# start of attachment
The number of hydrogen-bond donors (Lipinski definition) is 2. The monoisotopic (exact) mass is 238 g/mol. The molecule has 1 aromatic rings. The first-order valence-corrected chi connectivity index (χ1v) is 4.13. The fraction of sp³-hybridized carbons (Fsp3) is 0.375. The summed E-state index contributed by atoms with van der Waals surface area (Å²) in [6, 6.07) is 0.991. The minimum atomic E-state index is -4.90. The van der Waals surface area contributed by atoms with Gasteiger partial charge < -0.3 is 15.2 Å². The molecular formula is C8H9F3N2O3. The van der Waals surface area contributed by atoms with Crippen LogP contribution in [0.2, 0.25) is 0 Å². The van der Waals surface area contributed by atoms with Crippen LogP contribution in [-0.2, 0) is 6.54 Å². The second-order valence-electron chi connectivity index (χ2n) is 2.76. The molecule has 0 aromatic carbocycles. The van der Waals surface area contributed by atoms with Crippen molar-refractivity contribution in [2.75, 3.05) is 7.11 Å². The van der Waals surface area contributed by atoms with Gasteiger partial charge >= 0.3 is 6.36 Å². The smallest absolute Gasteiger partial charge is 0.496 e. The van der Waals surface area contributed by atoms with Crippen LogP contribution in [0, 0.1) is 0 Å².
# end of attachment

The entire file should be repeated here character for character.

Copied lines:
The number of hydrogen-bond donors (Lipinski definition) is 2. The monoisotopic (exact) mass is 238 g/mol. The molecule has 1 aromatic rings. The first-order valence-corrected chi connectivity index (χ1v) is 4.13. The fraction of sp³-hybridized carbons (Fsp3) is 0.375. The summed E-state index contributed by atoms with van der Waals surface area (Å²) in [6, 6.07) is 0.991. The minimum atomic E-state index is -4.90. The van der Waals surface area contributed by atoms with Gasteiger partial charge < -0.3 is 15.2 Å². The molecular formula is C8H9F3N2O3. The van der Waals surface area contributed by atoms with Crippen LogP contribution in [0.2, 0.25) is 0 Å². The van der Waals surface area contributed by atoms with Crippen LogP contribution in [-0.2, 0) is 6.54 Å². The second-order valence-electron chi connectivity index (χ2n) is 2.76. The molecule has 0 aromatic carbocycles. The van der Waals surface area contributed by atoms with Crippen molar-refractivity contribution in [2.75, 3.05) is 7.11 Å². The van der Waals surface area contributed by atoms with Gasteiger partial charge >= 0.3 is 6.36 Å². The smallest absolute Gasteiger partial charge is 0.496 e. The van der Waals surface area contributed by atoms with Crippen LogP contribution in [0, 0.1) is 0 Å².